The audiobook for Nelson should be available this summer, however. To say I’m excited about the narrator would be a huge understatement. I never dreamt one guy could single-handedly do all the voices this novel requires, (not to mention the singing) but I think I’m about to be proven wrong.

Author Links: GoodReads | Amazon

My Name is Nelson: Pretty Much the Best Novel Ever by [Fairchild, Dylan]From The Indie View: “A brilliant and unique novel…in terms of sheer storytelling mastery, it’s one of the best books we’ve seen in a while. We give ‘My Name Is Nelson’ five-plus stars and look forward to an equally well-written sequel…it’s a tremendously entertaining storyline with rich characterization and cinematic action scenes. It’s safe to say the author’s crafted a potential bestseller — and, possibly, a hit movie.” (Don Sloan)

President Andrew MacIntyre was having a pretty good first year in the Oval Office. Suddenly, during what should have been a peaceful Christmas season, he’s facing one of the worst national security crises in American history. And it’s being masterminded out of a sleazy, New Mexico strip joint? What the hell?

Is this a political thriller? Or is it science fiction? A zany comedy? Perhaps it’s a love story. Whatever it is, it’s a riveting page-turner with a little sex appeal, and a lot of laughs. If “Doctor Strangelove” can find the humor in nuclear war, then surely there’s a little bit of laughter lurking in unmanned aviation, as well as some serious, heartfelt moments.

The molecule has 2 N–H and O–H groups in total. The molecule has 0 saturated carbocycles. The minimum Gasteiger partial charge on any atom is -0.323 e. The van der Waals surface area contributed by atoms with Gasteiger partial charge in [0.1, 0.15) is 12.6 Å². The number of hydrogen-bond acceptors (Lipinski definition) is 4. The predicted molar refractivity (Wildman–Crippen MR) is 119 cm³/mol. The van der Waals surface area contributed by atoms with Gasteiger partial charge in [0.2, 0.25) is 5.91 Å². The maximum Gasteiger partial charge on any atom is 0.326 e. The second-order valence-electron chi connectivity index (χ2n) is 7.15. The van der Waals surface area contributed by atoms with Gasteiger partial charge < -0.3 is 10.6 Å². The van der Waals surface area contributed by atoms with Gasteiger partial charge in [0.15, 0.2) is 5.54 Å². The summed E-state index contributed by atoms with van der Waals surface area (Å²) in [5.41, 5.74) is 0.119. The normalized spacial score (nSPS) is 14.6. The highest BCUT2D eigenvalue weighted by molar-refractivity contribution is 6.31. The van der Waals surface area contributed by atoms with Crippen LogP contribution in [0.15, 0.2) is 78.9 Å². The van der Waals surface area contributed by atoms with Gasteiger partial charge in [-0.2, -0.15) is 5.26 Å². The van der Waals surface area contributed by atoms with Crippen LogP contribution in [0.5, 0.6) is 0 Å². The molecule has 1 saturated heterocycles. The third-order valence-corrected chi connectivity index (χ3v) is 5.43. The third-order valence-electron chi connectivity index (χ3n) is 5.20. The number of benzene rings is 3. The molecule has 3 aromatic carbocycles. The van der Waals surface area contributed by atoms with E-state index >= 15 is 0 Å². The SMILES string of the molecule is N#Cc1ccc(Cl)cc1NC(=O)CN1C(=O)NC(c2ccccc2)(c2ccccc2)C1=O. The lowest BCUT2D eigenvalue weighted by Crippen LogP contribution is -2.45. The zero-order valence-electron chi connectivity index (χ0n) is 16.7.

It’s little wonder White House National Security Advisor Chet Addington* said this was, “Pretty much the best novel ever.” **

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Finding and Convicting the Killer

Kwen D. Griffeth Author Interview

Kwen D. Griffeth Author Interview

The Tenth Nail revolves around a homicide detective Nate and his new partner Manuel as they work together to solve the murder of a beautiful young woman. Where did the idea for this novel come from? 

I spent several years in law enforcement both as a civilian and military. I carry a deep pride and love for the officers of today and respect what they have to survive. Much of that challenge is to survive the emotional impact of witnessing just how ugly and cruel people can be to each other, day after day. I don’t think the story of the true impact this has on officers has ever been told. Over my years in law enforcement I witnessed too many officers die emotionally. This death could be seen through sexual affairs, abusive drinking, physical violence, reckless behaviors, and even stealing. A quick tally to illustrate this is I knew five officers who died while “on the job.” Two of them died in the line of duty, and three of them died by their own hand. The Tenth Nail is an attempt to introduce the stress of being a cop to those who don’t know.